Arctic researchers assess how marine organisms respond to light

Arctic researchers assess how marine organisms respond to light
Photo: SAMS

Marine scientists have used the cover of darkness to expose how ‘light pollution’ is affecting creatures in the Arctic Ocean.

Working during the depths of the constantly dark Arctic winter in January 2018, a team of Norwegian and UK researchers used a novel strategy of switching off every source of light, plunging themselves into complete darkness, to examine the marine biology of the polar north.

By then using a super sensitive light sensor developed at Oban’s Scottish Association for Marine Science (SAMS) and echo sounders to detect the presence of organisms in the Barents Sea, they discovered that marine creatures, from tiny zooplankton to fish, reacted to even the smallest detection of light, often moving away from the source.

Light dictates how marine organisms behave, acting as a prompt for when to migrate through the water column to find food and avoid predators. It is hoped this latest discovery will allow scientists to better predict how an increase in light penetrating the Arctic seas – a result of the reducing sea ice cover brought on by climate change –  will impact on marine communities.

The findings, published in Communications Biology, also raise questions over how we currently survey Arctic marine populations in winter, including commercially-important fish.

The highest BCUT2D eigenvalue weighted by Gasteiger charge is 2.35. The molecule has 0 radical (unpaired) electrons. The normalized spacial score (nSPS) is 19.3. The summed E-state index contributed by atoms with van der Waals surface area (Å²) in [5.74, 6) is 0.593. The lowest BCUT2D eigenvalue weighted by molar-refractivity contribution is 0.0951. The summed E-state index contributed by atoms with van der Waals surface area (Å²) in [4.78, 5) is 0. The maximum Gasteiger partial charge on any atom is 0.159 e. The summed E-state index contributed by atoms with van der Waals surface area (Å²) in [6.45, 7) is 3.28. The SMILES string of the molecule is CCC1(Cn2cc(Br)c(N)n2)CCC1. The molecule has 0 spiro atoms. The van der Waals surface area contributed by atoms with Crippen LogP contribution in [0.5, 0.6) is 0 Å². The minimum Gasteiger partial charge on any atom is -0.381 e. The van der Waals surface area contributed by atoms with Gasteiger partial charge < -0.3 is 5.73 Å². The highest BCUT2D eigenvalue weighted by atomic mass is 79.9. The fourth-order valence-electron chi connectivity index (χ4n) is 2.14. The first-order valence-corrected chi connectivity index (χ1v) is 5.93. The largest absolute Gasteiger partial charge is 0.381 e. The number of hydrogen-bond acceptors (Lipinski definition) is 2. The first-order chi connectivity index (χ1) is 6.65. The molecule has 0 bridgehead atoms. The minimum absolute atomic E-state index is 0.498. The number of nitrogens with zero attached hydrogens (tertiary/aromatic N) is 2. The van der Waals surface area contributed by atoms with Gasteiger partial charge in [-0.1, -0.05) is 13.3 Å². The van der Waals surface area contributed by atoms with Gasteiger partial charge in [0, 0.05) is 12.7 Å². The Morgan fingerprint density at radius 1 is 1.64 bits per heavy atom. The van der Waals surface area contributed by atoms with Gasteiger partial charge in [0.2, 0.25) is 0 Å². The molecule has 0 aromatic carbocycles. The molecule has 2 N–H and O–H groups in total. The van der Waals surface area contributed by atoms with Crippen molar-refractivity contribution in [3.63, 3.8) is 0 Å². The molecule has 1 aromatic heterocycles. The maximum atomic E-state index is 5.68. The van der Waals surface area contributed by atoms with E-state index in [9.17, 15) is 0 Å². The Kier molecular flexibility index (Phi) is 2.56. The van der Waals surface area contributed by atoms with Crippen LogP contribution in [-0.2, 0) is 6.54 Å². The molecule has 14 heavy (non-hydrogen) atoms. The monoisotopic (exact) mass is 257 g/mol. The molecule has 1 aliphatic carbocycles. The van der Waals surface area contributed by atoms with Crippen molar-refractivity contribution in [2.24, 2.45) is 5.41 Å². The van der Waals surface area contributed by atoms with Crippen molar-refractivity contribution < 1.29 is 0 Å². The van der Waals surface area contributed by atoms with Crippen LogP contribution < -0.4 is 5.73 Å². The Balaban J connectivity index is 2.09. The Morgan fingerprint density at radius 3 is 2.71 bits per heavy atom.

SAMS Arctic scientist Prof Finlo Cottier, a co-author on the paper, led the UK contingent on the expedition. He said: “During the polar night, marine organisms respond to the faintest of natural light during months of darkness. We therefore believed that introducing artificial light from a ship or even a head torch might not give an accurate sample of what is happening down there. Switching off the lights gave us a much clearer picture of natural behaviours in the ocean.”

Co-author Dr Phil Anderson of SAMS added:

“Using a super sensitive light sensor developed at SAMS we could see just how sensitive these organisms were to light. We were able to capture the few photons of light that are scattering in the ocean at that time of year, conditions that the human eye would consider to be pitch black. Even the smallest detection of light was enough to make these marine organisms react.”

The team found that fish and zooplankton exhibited an almost instantaneous response when suddenly exposed to artificial light. What’s more, this reaction was recorded 200 metres deep, the maximum depth of the water surveyed.  This suggests that extreme caution must be taken when conducting scientific surveys or stock assessments with artficial light during the Arctic winter.

Project leader and lead author on the paper Prof Jorgen Berge, from UiT The Arctic University of Norway, has been investigating the ecology of the polar night for nearly a decade. He said:

“This is another discovery about the responsiveness of organisms to light, in one of the darkest places on surface of the planet. We’re slowly understanding how the black box of the polar night functions.”

The study, which was supported by the Research Council of Norway, is the first to document the effect of artificial light on an entire pelagic community.